When White House Budget Director Mick Mulvaney was installed as the acting head of the Consumer Financial Protection Bureau by President Trump as a hit job on the Obama-era financial regulatory agency, Mulvaney railed against the management of the agency, declared it “wasteful spending,” and submitted a quarterly budget request of exactly zero dollars to run the bureau, as he looked to bleed the regulator into non-existence.
Meanwhile, public records requests by the Associated Press and New York Times show Mulvaney has hired at least eight political appointees at salaries that far exceed their previous pay elsewhere in the government and, according to the AP, are “more than the salaries of members of Congress, cabinet secretaries, and nearly all federal judges apart from those who sit on the Supreme Court.” Four of Mulvaney’s appointees are making $259,500 a year and one is making $239,595, according to records reviewed by the AP.
• Kirsten Mork was earning $167,300 with Rep. Jeb Hensarling on the House Financial Services Committee, but got a $90,000 (55 percent) raise to $259,500 as chief of staff of the CFPB.
Mork is also being paid nearly $50,000 more than her predecessor in the job.
• Brian Johnson made $164,600 also working for the House Financial Services Committee and was given a substantial raise 45 percent raise to $239,595 as a senior advisor at CFPB.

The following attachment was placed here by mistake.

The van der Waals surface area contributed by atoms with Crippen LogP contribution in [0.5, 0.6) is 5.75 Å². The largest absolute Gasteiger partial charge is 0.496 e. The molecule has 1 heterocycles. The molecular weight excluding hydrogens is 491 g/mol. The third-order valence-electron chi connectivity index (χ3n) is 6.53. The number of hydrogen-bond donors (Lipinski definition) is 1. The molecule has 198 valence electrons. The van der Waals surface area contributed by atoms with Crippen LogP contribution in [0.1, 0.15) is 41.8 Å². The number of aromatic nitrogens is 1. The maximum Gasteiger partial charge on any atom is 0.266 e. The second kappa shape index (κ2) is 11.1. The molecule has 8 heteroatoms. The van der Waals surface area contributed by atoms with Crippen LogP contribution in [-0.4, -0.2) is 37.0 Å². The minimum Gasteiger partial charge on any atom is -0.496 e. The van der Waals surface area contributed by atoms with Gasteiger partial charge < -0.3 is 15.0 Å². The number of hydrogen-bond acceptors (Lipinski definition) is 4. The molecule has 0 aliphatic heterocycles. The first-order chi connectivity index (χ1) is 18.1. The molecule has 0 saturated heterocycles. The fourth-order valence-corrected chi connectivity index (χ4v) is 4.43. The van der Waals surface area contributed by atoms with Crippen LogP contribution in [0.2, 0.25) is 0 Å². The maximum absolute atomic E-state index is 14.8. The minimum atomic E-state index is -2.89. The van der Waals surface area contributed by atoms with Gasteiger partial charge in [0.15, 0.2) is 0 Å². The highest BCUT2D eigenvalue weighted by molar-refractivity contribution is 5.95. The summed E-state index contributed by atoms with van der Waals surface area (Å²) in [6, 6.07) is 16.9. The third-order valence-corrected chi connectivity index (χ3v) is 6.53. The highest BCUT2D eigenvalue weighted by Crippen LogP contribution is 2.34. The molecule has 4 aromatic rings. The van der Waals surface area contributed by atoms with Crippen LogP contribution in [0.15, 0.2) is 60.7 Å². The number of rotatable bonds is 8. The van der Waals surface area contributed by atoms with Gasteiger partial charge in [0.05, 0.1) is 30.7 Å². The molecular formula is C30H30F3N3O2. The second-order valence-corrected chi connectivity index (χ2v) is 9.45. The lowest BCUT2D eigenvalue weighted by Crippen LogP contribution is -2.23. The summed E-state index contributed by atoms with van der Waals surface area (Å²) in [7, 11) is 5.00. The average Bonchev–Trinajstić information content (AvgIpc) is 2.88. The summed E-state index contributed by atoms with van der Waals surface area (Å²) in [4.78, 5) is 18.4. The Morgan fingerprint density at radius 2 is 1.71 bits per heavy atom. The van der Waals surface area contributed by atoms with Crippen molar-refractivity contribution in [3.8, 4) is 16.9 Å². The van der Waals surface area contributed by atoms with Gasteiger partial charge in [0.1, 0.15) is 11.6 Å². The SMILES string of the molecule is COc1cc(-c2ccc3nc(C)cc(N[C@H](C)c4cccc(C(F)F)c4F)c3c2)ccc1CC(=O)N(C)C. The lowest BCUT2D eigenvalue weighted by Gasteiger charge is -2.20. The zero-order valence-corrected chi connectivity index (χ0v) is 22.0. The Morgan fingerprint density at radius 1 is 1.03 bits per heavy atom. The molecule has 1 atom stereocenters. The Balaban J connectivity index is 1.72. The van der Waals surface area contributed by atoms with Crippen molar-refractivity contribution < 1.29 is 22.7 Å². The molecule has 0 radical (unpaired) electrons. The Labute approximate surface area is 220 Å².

• Eric Blankenstein made $153,730 as a lawyer for the Office of the U.S. Trade Representative; now he earns $259,500 to oversee supervision, enforcement and fair lending for the CFPB, amounting to a $100,000 or 68 percent pay raise.
• Sheila Greenwood earned $179,700 a year at the Department of Housing and Urban Development; now she makes $259,500, a 44 percent hike.
The CFPB, like some other government agencies, including the Federal Reserve, which oversees the consumer bureau, pay higher salaries than the general federal government pay scale, where the top salary is $134,776 before some cost of living adjustments. Salaries at the Fed top out at $250,000. The reasoning behind the discrepancy is that some areas of the government need to pay higher salaries to attract top talent in certain fields. As such, of the CFP’s 1,600 employees, according to a record review by the Times, 219 make more than $200,000.
“Non-career staff are being paid on par with the career staff who directly report to them,” a spokeswoman for the consumer bureau, said in a written statement the Times. She also blamed the salary scale on the previous director.
Support our independent journalism
Readers like you make our work possible. Help us continue to provide the reporting, commentary, and criticism you won’t find anywhere else.Join Slate Plus